5. Dino Valente - Dino Valente (RPM)
This slice is the ultimate ladies-man-of-the-spirit-realm record. It was recorded in Los Angeles in 1968 by producer Bob Johnston (Blonde On Blonde, Songs From A Room). The lyrics are Manson-esque sometimes, the vocals are tortured and beautiful, and most of the songs are huge. He's up there with Skip Spence and Tim Buckley. (Gene, I would have put you here but someone beat me to it. “So You Say You Lost Your Baby?”)
6. Book of AM - Book of AM (Wah Wah)
One of those very rare records I hear tell. It's the deep-myth of the underworld and astral clutter variety of twilight tomes from the past. Apparently they formed and recorded in Mallorca in the mid-’70s. so the album is heavy with island magic, sung with a choral of voices from a boat made of Eastern parchment, hippie folk and "old world" influences.
7. Kuupuu - Sateen Suutelemat and Yokehra(Nidnod / Dekorder)
Just a few years ago Sateen Suutelemat came out on the Nidnod cassette label. Yokehra is a vinyl release by Dekorder that soon followed and includes some of these cassette songs. Kuupuu, a.k.a. Jonna Karanka, conjures up mysteries deep and true, sometimes revealing chlorophyll glaciers spreading out under icy waters, sometimes bringing to life wicker dolls through whispered incantations and narrations of animal death. Her voice is the haunting, her instrumentation is the house, and out the window flowers are surprisingly bright around the bird nests and chorus keepers.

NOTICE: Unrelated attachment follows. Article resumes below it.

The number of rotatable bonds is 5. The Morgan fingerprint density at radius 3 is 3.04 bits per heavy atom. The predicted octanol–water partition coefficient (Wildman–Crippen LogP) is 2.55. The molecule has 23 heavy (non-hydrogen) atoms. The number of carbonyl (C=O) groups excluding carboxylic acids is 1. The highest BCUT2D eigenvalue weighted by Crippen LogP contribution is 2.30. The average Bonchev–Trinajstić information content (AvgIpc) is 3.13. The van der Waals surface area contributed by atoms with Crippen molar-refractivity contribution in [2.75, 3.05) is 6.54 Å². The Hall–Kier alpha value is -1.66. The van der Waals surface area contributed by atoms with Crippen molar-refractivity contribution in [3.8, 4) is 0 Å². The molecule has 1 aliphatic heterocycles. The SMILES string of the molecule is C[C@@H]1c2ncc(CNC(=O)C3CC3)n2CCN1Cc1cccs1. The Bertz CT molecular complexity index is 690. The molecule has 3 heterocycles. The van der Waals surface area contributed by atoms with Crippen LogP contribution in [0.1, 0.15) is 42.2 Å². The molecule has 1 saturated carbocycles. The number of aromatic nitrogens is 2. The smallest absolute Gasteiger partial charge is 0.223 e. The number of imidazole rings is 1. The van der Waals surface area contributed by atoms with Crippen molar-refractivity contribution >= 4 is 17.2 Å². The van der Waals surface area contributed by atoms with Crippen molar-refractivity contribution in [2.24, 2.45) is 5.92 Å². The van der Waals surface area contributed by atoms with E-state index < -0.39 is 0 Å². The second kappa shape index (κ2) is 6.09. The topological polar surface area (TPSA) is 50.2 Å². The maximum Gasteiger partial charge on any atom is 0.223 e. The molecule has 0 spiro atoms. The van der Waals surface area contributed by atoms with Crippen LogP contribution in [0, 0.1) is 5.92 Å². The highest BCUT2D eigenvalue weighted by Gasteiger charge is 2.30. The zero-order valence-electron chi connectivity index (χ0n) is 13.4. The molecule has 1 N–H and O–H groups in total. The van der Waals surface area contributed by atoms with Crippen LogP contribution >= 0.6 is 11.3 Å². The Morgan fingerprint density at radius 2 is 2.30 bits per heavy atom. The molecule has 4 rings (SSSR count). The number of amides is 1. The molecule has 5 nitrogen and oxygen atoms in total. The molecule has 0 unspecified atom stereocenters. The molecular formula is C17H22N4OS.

8. Lights - At Garnet Lake (self released)
I first encountered them at Cakeshop during the Chouette CMJ showcase down in the basement laying some sweet psych rock out to a lot of mesmerized fellas. It's not the free rock kind, it's the well-mannered and sometimes even clunky pop rock, but it's transcendent, bad ass and lovely. She, the lead singer/axe handler and ass-kicker was busting electric leads you'd expect from an older Endless Boogie dude. She had a suitcase full of pedals and hooks a many. Then there's the drummer. She beats sunspots and provides the ace-in-the-hole of harmony vocals. There was a dude on bass who brought muscle and drive. I understand there is another member who plays on their recordings (which really capture the magic) who wasn't there but they were stellar still. (Lights have also appeared on Language of Stone and Twisted Nerve comps.)
9. John White - Mogwash (Last Visible Dog)
The ultimate sea-shanty, tea-cozy, gentle soul seduction, sea-shell collectin', stokin' the fire, New Zealand production. John has an exquisite voice and a deep pocket of inventive heartfelt melodies. Perfect acoustic arrangements abound, each song a little jewel. This new record also contains his first songs, as a bonus. Note: He is not part of the Elfsplotation movement, thank goodness.
10. Blues Control - Blues Control (Holy Mountain)
Been reading a lot about the Holy Mountain lately. It's a pervasive myth from all early cultures where the good guys dwell and, verily, even God Thineself do dwell there. This is a new offering from NYC locals, as if the Mountain had subways and echo tracks running through it. I first thought to myself "It's a mix of mindless gut-full merry-go-downs vibrating in a twitching muscular ether.” Furthermore it brings to mind elements of No Neck Bluesers or a more urban MV+EE (minus the vocals, earth and wood), like they're playing in a drifting arcade. They take their time, and yours, and screw it up nice. Stupid guitar leads open up and Eno/Clustery keyboards drift in and drums take turns driving the bank home.
By Dusted Magazine